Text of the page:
Many of us have no real idea what to expect from it except the crumbs of information provided by the FAQ and the self-congratulating review page. This is in stark contrast to the approach taken by ISACA who ensure that drafts receive a wide audience before publication, a point picked up on by several blogs.
As you would expect Rob England has a few thoughts on the subject, and so does my colleague Stephen Mann from the ITSM Rest of the World Podcasts. Like most of us they have not seen any of the content, so their comments refer mostly to the process around the revision.
It seems like only five minutes ago that v3 was launched with much hoo-hah, but like Stephen I wonder what change it has really brought about at the coal face. Also like Stephen I have still to see what I consider an ITIL v3 implementation in the wild - I think his blog post accurately reflects the reality that many who claim to have moved on to a v3 paradigm are still struggling to effectively deliver in areas that date back to v1.
I can't help feeling cynical about the new edition. However it is being dressed up this new version has been required because there were major mistakes in the way v3.0 was delivered, such as a lack of consistency and accessibility. Hopefully those two issues will largely have been addressed in the new version, and if so it is to be welcomed.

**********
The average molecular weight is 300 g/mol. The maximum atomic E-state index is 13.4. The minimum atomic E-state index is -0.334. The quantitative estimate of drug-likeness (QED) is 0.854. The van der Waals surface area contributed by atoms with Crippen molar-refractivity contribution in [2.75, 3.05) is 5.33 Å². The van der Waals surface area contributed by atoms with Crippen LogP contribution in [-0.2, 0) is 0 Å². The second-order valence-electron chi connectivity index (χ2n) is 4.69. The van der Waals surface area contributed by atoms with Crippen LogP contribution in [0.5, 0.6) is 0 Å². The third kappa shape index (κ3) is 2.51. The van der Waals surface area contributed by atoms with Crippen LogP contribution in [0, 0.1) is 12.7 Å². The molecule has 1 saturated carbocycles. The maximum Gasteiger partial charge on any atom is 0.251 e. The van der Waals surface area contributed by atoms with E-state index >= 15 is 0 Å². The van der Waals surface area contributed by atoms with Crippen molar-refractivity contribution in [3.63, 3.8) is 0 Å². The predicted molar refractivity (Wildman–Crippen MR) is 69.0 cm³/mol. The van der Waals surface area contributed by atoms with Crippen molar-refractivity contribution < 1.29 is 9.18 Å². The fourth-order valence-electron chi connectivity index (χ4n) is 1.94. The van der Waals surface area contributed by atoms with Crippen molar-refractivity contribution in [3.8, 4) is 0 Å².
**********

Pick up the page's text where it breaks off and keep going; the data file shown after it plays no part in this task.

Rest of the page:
So what are my concerns going forward? I have three major ones:
The first is that ITIL continues to lack a central set of principles and propositions to guide ITSM design and delivery. Until it does so it will remain, as Ian Clayton would put it, Inside-Out rather than Outside-In. If the only answer to "Why should we do it this way?" is "Because ITIL says so" then ITIL remains broken.
Secondly I'm concerned that the ITSM/ITIL industry will hype up the significance of the changes to promote yet more training and ancillary publications of dubious value.
Thirdly I suspect the world portrayed in the ITIL books will continue to be a long way removed from the reality that most of us recognise in our workplaces. When I look back to the v1 books - and I do - I find them grounded in real life as it then was.
In the run up to the launch I intend to cover all three of these points in more detail. You can also expect to hear them, and more, debated on the podcasts.